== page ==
Wesley Township, IL. (ECWd) –
During their last meeting, the Wesley Township Board of Trustees appointed a Township Assessor, Ann Crickman, and she took her oath of office.
Later in the meeting, when the board and supervisor were expressing their displeasure of recent Freedom of Information Act requests and having to produce certain cell phone bills from their personal phones subsidized by taxpayer funds, they were discussing purchasing cell phones for the Assessor, Supervisor, and Clerk to use for official business.
The Clerk mentioned she researched phones and plans and came up with purchasing the following:
- Three $500 iPhones
- Monthly charges of approximately $220
- Resulting in a first-year expense of $4140 for the three phones and service plans
Never mind there are other plans which will give you a free (or cheaper) phone and cheaper service, they must have felt they needed iPhones. So be it.
After lengthy discussions, the newly sworn-in Assessor mentioned that a simple Google phone number would work and would possibly make it where official calls could be separate from personal calls simply by using the free Google phone number for official business. You can receive and make calls and text messages with Google phone.
We agree and applaud the cost savings of her suggestion.
Back to the Freedom of Information Act; some people dislike transparency, and this township is no different. With false claims of intimidation via FOIA requests, to claims that people should be able to call their elected representatives without everyone knowing about it, we disagree. A record of a phone call is no different than a record of an email or text.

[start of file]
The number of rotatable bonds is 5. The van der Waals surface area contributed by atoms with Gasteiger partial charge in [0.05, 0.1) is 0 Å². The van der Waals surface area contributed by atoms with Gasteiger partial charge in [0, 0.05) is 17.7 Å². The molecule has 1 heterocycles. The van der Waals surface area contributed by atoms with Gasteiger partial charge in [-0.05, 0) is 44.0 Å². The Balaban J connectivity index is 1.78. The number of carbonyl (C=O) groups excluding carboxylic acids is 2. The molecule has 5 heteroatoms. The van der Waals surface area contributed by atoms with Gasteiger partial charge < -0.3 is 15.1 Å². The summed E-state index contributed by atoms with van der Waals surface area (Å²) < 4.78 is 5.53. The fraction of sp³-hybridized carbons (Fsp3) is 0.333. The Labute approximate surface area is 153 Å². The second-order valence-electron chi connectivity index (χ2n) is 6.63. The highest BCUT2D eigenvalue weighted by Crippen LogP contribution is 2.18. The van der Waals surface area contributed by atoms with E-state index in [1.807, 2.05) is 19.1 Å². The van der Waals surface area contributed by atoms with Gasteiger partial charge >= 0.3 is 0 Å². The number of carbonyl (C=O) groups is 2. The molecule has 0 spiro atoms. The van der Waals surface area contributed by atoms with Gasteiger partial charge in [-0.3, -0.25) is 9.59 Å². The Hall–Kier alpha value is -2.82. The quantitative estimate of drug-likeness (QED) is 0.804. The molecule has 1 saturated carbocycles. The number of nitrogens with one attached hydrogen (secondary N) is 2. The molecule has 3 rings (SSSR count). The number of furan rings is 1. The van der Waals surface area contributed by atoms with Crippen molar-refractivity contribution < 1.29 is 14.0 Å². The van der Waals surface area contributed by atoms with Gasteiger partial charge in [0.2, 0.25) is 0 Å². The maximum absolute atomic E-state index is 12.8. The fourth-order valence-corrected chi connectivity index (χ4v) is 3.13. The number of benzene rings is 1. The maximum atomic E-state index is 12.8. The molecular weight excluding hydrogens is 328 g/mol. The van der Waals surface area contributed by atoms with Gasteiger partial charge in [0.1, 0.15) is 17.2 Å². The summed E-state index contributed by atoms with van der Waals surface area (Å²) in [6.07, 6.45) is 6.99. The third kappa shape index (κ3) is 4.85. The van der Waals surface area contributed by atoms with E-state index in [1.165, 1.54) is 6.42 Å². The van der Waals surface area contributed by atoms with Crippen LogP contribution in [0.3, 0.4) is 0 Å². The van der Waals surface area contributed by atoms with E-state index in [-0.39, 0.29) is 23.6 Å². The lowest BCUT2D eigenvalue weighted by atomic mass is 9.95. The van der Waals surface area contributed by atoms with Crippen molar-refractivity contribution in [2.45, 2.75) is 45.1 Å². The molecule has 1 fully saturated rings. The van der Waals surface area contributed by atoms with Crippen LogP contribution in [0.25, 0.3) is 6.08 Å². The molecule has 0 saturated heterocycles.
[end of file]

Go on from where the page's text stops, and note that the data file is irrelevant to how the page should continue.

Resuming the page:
Public business is to be conducted under the watchful eye of the public – all of the public.
The Legislature intended openness by declaring it as a public policy of the state:
- “that all persons are entitled to full and complete information regarding the affairs of government and the official acts and policies of those who represent them as public officials and public employees consistent with the terms of this Act. Such access is necessary to enable the people to fulfill their duties of discussing public issues fully and freely, making informed political judgments and monitoring government to ensure that it is being conducted in the public interest.”
- “It is a fundamental obligation of government to operate openly and provide public records as expediently and efficiently as possible in compliance with this Act.”
- “the people of this State have a right to full disclosure of information relating to the decisions, policies, procedures, rules, standards, and other aspects of government activity that affect the conduct of government and the lives of any or all of the people.”
- “providing records in compliance with the requirements of this Act is a primary duty of public bodies to the people of this State“
When the Legislature describes something as a “primary duty” and as a “fundamental obligation” and announces the public’s “right to full disclosure” and that the public is “entitled to full and complete” information, we believe the Legislature intended what they codified in law.
Something codified as a “primary duty” means that thing (open records in this case) is equal to or the most important thing an employee or officer does as a public official or employee. A “fundamental obligation” is a course of action of the most basic importance of what people are legally bound to.
The previous and current township administrations have failed miserably in this duty and continue to do so.